Our interview was going well. I had quick answers to every question. Sol, the other exchange student from Argentina, and I were enjoying our time with the reporter; we easily bounced off each other, adding more details and anecdotes to our stories. I had an answer to every question…until the reporter asked what I would miss the most from my study abroad. That’s when it hit me–I’m actually leaving.
It was June of 2014 and I had two days left in the small German city I called home for the past ten months. I spent nearly a year building a life in the city of Bad Bentheim and now I had to leave it. Declaring one thing as something I would miss the most felt like a crime. I breathed in, counted to three, and then exhaled in order to clear my racing mind.
Never again could I feel at home in one place because a piece of me would forever be in Germany. Realizing this is as beautiful as it is sad. Teachers told me studying abroad is a special opportunity to travel, develop foreign language skills, and understand other cultures. These are all true, but studying abroad is special because of the relationships developed.
Even to this day, three years later, I call my host parents mama and papa (mom and dad are reserved for my birth parents). They were never hosts; rather, they were loving parents who cared about my growth and safety. Mama ensured I had a warm meal every night. Papa encouraged me to follow my dreams. Mama comforted me when I learned my grandmother was in the hospital and papa told me my singing was lovely, even though it is most similar to the sounds of a dying walrus. They paid for a bus ticket when it was too cold to ride my bike to school, laughed every time I biked into a street light, cheered when I earned a good grade, and corrected me when I made a grammar mistake. Calling them host parents seems unworthy of everything they devoted to me.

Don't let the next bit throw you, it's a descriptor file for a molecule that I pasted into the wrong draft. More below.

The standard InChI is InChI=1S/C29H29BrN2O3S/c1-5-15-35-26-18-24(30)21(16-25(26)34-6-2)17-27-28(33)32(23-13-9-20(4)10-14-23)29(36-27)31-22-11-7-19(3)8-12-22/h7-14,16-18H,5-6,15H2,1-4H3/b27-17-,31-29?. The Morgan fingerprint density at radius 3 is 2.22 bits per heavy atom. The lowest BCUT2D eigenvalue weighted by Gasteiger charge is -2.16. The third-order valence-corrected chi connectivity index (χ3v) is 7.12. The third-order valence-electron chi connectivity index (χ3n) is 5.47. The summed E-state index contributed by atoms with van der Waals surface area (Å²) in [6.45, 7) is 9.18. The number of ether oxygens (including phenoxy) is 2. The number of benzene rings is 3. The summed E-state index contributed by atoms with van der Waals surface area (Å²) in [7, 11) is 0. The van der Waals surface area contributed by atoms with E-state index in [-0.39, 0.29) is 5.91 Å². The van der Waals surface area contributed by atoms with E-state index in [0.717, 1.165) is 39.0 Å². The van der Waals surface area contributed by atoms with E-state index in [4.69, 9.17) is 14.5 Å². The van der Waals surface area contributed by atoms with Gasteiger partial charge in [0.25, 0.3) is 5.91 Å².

My German friends are some of the best friendships I’ve ever had. We depended on each other for support and good times. We always had a good time, even when they introduced themselves with false names for the first few days. They helped me learn German by teaching me new words and correcting my grammar, tutored me in difficult classes, lent me money when my card was canceled due to suspicious charges, and always ensured I was having the time of my life. All the late-night dancing, morning breakfasts, bike accidents, and late-night Döner runs made my year in Germany unforgettable.
Deep friendships were found in the other Rotary exchange students. They understood how high the high moments and how low the low moments were because they, too, experienced these moments. We laughed through language mistakes together, such as when I said “Ich bin voll” during a Rotary meeting believing it meant ‘I’m full’ or ‘I’m no longer hungry’ (it actually means ‘I’m drunk’). We suffered through travel mishaps together, like paying 20 euros to take a picture with a pigeon. We matured together. A year away from everything familiar is challenging, especially at a young age, but it was made possible with the wonderful support system of other exchange students.
Sure, I would miss the excellent European public transportation, homemade Knüdle, and casually sitting in the town square with friends and family. But none of that forms memories or strengthens relationships. I decided to study abroad because of the educational opportunities. I decided to stay because of the relationships developed.
The reporter asked for a shorter answer. I said, “sitting at an ice cream shop in the city center” and explained that’s where my first and last memories were created. My host family and I ate ice cream on my first day in Germany and there I was eating ice cream on my last day. It’s where my classmates told me that, although my passport says I’m American, I am a real German. Ice cream shops remind me of my German parents and friends to this day. That very ice cream shop is where I decided to study abroad again.
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